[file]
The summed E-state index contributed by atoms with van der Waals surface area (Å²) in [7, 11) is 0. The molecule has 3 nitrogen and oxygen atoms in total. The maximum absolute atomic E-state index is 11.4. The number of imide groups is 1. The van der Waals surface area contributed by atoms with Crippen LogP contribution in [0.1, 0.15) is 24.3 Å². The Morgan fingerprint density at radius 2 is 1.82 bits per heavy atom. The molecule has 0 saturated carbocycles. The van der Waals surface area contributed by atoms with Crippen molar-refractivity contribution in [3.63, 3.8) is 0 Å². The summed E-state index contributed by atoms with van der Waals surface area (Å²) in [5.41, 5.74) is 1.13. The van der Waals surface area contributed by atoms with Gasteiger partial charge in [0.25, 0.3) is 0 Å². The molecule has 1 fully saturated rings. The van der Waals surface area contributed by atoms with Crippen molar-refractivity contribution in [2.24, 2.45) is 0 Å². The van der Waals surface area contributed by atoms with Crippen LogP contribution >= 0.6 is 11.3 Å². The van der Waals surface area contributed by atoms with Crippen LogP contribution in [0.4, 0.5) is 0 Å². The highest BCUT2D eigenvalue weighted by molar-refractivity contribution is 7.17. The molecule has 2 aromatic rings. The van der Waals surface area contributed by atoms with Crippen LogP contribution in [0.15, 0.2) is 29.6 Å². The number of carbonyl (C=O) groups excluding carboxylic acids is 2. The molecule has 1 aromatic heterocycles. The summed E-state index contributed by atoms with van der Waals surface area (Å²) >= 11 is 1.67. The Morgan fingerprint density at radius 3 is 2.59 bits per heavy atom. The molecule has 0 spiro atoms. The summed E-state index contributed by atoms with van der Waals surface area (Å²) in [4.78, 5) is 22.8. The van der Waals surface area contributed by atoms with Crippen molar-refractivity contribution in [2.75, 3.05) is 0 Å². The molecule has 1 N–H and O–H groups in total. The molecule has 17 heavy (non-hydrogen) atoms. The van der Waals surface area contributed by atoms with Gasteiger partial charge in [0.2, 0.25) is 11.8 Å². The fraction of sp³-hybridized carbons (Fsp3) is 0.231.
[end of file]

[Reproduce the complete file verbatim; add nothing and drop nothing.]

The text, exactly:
The summed E-state index contributed by atoms with van der Waals surface area (Å²) in [7, 11) is 0. The molecule has 3 nitrogen and oxygen atoms in total. The maximum absolute atomic E-state index is 11.4. The number of imide groups is 1. The van der Waals surface area contributed by atoms with Crippen LogP contribution in [0.1, 0.15) is 24.3 Å². The Morgan fingerprint density at radius 2 is 1.82 bits per heavy atom. The molecule has 0 saturated carbocycles. The van der Waals surface area contributed by atoms with Crippen molar-refractivity contribution in [3.63, 3.8) is 0 Å². The summed E-state index contributed by atoms with van der Waals surface area (Å²) in [5.41, 5.74) is 1.13. The van der Waals surface area contributed by atoms with Gasteiger partial charge in [0.25, 0.3) is 0 Å². The molecule has 1 fully saturated rings. The van der Waals surface area contributed by atoms with Crippen molar-refractivity contribution in [2.24, 2.45) is 0 Å². The van der Waals surface area contributed by atoms with Crippen LogP contribution >= 0.6 is 11.3 Å². The van der Waals surface area contributed by atoms with Crippen LogP contribution in [0.4, 0.5) is 0 Å². The highest BCUT2D eigenvalue weighted by molar-refractivity contribution is 7.17. The molecule has 2 aromatic rings. The van der Waals surface area contributed by atoms with Crippen LogP contribution in [0.15, 0.2) is 29.6 Å². The number of carbonyl (C=O) groups excluding carboxylic acids is 2. The molecule has 1 aromatic heterocycles. The summed E-state index contributed by atoms with van der Waals surface area (Å²) >= 11 is 1.67. The Morgan fingerprint density at radius 3 is 2.59 bits per heavy atom. The molecule has 0 spiro atoms. The summed E-state index contributed by atoms with van der Waals surface area (Å²) in [4.78, 5) is 22.8. The van der Waals surface area contributed by atoms with Crippen molar-refractivity contribution in [2.75, 3.05) is 0 Å². The molecule has 1 N–H and O–H groups in total. The molecule has 17 heavy (non-hydrogen) atoms. The van der Waals surface area contributed by atoms with Gasteiger partial charge in [0.2, 0.25) is 11.8 Å². The fraction of sp³-hybridized carbons (Fsp3) is 0.231.